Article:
Statue of the Curé d’Ars photographed in Falaise by Mr G.
A Faithful Priest
The Curé d’Ars feast day 4th August
One of my most treasured possessions is a plain plaster statue of a French parish priest known universally as the Curé d’Ars —so named because for over 40 years he served the parish of Ars-en-Dombes in France.
John-Marie Baptiste Vianney (whose feast day is today) was brought up in a peasant farming family near Lyons. He was born in 1786 and as a child of farmers he was given very little formal education. Yet, by the time he was 20 he had heard God’s call to ordination and had begun to study for the priesthood. He found study very hard and on more than one occasion his superiors thought to end his time in the seminary. However, they noted his devotion to God and a quality of holiness which far outweighed academic ability. They saw a young man whose heart God had touched.
He was ordained and after a curacy he was appointed the Parish Priest of a backwater village—Ars. He went there in 1818 and remained until his death in 1859 on August 4th. Very quickly he gained a reputation for being a preacher and people began to flock to hear him. At the same time he became known as a priest who could give wise and gentle counsel to souls in distress. Very soon people began to consult him and to bare their souls to him. The trickle of people became a stream and then a torrent. Countless numbers of people would come to see him. Each day, after his own time of personal prayer and devotion, he would preach a sermon daily at 11am and then spend many hours hearing confessions and giving spiritual direction. He was often moved to tears by the things people told him and he brought to them the comfort born out of someone who understood human weakness and the power of God’s love.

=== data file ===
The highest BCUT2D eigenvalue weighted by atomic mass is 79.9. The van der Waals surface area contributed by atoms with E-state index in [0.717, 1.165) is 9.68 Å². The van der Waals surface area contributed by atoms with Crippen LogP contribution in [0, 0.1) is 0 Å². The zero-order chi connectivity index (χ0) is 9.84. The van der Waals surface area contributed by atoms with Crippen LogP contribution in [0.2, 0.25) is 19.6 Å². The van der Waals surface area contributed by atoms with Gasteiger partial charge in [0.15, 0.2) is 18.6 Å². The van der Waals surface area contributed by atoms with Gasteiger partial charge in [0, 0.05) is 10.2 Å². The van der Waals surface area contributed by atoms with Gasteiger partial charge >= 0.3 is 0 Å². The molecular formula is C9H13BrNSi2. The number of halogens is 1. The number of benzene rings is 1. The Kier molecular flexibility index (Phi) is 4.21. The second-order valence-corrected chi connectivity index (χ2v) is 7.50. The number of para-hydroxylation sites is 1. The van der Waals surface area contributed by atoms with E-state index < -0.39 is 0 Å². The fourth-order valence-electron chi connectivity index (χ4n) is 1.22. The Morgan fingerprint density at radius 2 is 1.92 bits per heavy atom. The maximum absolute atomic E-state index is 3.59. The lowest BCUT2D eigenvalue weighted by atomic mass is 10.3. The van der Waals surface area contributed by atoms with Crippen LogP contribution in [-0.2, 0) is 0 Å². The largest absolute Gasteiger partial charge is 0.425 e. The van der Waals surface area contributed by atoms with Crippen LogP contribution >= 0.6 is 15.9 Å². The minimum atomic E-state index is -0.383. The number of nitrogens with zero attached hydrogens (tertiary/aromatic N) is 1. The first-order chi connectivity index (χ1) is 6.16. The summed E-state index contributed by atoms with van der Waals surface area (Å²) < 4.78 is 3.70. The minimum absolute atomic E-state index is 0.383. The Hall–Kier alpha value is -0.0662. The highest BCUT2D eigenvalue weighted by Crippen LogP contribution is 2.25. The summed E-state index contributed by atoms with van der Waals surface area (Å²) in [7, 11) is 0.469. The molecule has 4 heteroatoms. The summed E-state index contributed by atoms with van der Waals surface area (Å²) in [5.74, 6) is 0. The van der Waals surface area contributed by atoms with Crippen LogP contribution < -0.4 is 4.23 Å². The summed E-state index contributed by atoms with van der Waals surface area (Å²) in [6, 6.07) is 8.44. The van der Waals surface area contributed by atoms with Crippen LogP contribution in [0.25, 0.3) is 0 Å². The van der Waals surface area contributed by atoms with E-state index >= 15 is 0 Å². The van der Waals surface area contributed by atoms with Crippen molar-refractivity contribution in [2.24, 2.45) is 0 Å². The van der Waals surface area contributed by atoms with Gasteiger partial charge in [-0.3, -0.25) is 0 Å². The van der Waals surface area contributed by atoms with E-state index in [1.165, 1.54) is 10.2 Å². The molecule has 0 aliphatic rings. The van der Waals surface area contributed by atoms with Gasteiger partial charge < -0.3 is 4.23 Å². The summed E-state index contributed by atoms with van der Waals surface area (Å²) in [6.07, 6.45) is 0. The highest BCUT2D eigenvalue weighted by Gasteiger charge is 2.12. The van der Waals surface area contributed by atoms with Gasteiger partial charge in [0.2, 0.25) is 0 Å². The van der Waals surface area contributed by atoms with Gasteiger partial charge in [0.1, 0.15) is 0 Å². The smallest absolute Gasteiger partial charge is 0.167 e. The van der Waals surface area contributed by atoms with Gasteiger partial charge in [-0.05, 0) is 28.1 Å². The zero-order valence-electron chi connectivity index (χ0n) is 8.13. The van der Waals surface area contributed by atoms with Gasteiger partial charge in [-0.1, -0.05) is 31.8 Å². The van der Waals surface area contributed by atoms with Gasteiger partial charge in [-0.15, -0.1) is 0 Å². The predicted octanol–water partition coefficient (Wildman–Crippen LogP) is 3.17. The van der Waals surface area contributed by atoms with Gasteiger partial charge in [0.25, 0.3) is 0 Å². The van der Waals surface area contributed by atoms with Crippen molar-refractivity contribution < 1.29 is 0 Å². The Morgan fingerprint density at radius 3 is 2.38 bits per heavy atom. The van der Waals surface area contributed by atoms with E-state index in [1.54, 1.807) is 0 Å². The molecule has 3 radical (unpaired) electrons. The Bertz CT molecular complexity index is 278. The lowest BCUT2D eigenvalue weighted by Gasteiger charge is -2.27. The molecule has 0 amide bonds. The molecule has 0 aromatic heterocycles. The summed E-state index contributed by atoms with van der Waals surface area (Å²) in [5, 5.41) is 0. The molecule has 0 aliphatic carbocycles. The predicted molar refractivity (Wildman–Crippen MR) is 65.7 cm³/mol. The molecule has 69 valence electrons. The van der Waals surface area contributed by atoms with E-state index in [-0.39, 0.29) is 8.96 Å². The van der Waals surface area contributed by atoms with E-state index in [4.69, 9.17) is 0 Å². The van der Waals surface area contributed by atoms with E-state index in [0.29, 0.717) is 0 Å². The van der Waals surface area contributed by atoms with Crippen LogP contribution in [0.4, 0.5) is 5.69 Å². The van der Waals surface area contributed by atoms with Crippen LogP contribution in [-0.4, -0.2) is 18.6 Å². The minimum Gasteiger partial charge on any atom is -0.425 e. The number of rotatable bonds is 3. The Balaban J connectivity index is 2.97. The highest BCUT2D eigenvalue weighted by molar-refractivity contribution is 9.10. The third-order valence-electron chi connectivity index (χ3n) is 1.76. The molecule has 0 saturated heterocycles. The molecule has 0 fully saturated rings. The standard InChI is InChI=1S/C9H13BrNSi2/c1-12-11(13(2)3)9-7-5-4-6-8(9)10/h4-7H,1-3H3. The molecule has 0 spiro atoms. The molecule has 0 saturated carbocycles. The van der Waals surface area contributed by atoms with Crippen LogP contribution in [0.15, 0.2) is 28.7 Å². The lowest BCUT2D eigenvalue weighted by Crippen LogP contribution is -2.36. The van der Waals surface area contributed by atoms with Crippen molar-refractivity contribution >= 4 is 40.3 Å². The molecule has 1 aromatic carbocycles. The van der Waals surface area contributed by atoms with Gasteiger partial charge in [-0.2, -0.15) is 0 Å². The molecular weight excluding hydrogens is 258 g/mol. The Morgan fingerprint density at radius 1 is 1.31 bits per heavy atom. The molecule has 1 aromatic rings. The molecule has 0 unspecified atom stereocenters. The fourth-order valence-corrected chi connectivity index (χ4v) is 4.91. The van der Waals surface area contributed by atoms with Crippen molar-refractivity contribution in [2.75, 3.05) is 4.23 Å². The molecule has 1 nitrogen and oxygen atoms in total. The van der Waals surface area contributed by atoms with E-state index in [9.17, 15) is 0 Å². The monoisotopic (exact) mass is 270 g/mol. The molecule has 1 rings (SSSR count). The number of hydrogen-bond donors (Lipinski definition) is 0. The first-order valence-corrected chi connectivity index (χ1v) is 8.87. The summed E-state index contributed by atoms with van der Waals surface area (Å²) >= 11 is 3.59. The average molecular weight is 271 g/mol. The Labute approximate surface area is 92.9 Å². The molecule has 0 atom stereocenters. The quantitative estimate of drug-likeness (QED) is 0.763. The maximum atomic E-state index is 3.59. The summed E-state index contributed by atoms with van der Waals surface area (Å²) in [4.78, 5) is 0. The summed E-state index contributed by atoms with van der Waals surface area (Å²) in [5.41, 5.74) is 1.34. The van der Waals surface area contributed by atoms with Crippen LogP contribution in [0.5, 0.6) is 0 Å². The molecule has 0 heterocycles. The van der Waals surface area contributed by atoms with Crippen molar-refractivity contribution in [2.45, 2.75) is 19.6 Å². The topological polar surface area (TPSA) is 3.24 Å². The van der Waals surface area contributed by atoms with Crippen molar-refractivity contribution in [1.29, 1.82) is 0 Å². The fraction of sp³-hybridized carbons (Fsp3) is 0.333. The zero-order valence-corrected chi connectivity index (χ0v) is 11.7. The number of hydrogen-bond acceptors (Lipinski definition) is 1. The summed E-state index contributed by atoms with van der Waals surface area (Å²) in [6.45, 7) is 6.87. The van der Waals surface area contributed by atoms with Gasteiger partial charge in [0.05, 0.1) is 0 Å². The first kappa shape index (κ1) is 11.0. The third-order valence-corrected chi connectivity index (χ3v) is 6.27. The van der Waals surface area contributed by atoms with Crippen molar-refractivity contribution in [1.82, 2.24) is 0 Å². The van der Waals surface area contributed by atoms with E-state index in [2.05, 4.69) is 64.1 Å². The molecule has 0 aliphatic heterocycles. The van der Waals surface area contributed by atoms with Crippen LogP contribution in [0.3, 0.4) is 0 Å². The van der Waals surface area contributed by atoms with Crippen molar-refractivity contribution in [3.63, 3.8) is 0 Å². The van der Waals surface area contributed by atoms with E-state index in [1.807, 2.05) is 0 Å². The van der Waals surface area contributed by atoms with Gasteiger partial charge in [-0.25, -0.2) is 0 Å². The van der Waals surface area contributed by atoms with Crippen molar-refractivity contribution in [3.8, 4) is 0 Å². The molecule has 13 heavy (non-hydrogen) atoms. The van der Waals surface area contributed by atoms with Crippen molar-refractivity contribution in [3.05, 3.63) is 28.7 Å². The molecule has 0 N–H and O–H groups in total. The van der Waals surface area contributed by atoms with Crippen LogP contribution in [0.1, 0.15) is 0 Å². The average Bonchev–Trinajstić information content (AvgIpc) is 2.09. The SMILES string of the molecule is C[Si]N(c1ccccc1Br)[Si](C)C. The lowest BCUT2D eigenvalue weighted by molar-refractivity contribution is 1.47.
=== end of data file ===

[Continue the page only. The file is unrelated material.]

As time went on he was offered more important jobs in the Church and he also struggled with a call to the monastic life but he stayed put and in so doing put the little village of Ars on the map—not only in his own day but for all time.
Not surprisingly, after his death, he was declared a Saint and he became known as the Patron Saint of parish priests. As an example of the devotion and service priests are called to emulate, this is hardly surprising. The simple statue I have, unadorned by paint, reminds me that at the heart of all service in God’s Name there must be humility.
Here’s one of my favourite sayings of his:
Speaking of the difference between private and public prayer, he said:
“Private prayer is like straw scattered here and there : if you set it on fire it makes a lot of little flames. But gather these straws into a bundle and light them and you get a mighty fire, rising like a column into the sky. Public prayer is like that.”